While much research attention has been focused on African elephants, very little is known about their Asian cousins. As forest dwellers, Asian elephants are extremely difficult to study. Finding these 8,000-pound animals in the forest is more difficult than it sounds. The Asian jungles can be very hard to traverse, and wild Asian elephants are reclusive, avoiding people whenever possible.
In searching for elephants for more than two years in two of Myanmar’s protected areas, Burmese and Smithsonian researchers saw elephants only twice.
Because it is so difficult to observe and track individual elephants, scientists use a number of different methods in an attempt to estimate populations and gather information on behavior and movement patterns. One of the most promising of these new methods is the use of satellite tracking. This information can be used to determine patterns such as seasonal movements, home range and habitat use.
Our international satellite-tracking program helps determine how elephants move and how much space elephant populations need; how to plan elephant conservation and land-use to stop the killing of elephants that encounter conflicts with farmers over crops; the best area for elephant conservation in Asia.
To attach a satellite collar, the collaring team must track down an elephant in the wild. The team tracks a herd using domestic elephants called koonkie, usually large adult males who are trained to protect the team from attacks by wild elephants.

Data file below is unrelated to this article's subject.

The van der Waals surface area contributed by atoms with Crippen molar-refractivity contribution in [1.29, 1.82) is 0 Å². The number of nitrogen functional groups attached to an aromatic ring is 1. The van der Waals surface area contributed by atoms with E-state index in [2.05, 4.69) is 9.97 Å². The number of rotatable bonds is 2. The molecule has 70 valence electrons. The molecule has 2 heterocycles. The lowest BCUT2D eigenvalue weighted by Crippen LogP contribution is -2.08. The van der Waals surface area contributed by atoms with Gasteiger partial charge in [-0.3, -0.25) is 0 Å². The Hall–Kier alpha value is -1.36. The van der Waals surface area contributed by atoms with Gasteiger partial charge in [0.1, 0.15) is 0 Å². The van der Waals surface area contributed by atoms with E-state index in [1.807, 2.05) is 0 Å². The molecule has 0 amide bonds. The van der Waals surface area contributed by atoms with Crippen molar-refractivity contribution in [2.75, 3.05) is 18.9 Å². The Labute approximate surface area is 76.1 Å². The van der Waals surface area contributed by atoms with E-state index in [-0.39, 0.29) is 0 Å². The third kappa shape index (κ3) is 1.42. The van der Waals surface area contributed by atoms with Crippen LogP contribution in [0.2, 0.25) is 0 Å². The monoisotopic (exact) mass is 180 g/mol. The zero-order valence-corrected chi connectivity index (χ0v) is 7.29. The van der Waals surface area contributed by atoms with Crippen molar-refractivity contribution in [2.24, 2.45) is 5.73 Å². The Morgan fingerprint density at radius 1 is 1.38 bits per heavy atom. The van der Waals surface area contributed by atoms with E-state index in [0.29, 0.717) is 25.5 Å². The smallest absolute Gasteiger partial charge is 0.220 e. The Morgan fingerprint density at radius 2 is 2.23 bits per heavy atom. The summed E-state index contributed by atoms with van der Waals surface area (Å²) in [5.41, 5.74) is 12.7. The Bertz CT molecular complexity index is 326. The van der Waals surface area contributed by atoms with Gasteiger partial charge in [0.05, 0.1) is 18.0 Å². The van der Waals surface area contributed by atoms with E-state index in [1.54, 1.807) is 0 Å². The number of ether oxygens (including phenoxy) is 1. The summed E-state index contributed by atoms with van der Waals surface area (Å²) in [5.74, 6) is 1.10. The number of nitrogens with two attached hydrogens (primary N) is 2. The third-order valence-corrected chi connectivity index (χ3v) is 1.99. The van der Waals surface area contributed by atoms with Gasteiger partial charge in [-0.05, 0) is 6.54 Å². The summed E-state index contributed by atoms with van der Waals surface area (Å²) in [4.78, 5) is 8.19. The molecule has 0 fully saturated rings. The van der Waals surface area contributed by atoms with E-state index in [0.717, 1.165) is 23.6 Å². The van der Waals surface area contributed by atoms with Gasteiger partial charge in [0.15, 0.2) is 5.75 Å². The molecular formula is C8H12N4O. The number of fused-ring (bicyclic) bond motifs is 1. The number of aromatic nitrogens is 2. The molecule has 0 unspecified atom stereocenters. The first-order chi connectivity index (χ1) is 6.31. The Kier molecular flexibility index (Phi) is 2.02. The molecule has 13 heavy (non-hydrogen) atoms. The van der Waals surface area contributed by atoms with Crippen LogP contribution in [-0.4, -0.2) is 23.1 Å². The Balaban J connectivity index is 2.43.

One individual from the wild herd is selected and anaesthetized with a dart. Once the elephant is asleep, the radio collar is quickly attached.
An antidote wakes the elephant again in seconds, and the entire process takes less than 30 minutes from the moment the animal is darted.
Asian elephant habitat has declined by 70 percent during the past 30 years, and presently fewer than 40,000 Asian elephants remain in the wild. Habitat loss is the single most important factor in this species’ plight.
Scientists at the National Zoo’s Geographic Information Systems (GIS) lab are using satellite imagery and ground studies to quantify habitat loss in various locations in Asia. The lab is mapping extant habitats and tracing the movements of individual elephants to develop conservation and management strategies that are essential for the survival of wild populations.
By collaborating with NASA, the U.S. Fish and Wildlife Service, and the U.S Geological Survey, Zoo scientists use vast amounts of remotely collected satellite images that show the condition of large and inaccessible areas for Asian elephants, in addition to other species.
Melissa Songer uses her conservation biology and spatial analysis skills to detect human transformation of the landscape and assess its impacts. Her goal is to help sustain and restore species in the wild.
She works in Asia to collect data through field surveys and satellite tracking of Asian elephants and other species, as well as building capacity of colleagues in elephant range countries through training and mentorship.
Peter Leimgruber’s research focuses on applying GIS and satellite tracking techniques to species conservation and management. Leimgruber’s team uses satellite imagery, GIS, and radio collars to map remaining habitats for endangered species; remotely track the movements of these species; and develop conservation management strategies for species in the wild, including Asian elephants.
His latest research shows that moving problem elephants fails to reduce human-wildlife conflict and can actually lead to more deaths of both humans and elephants.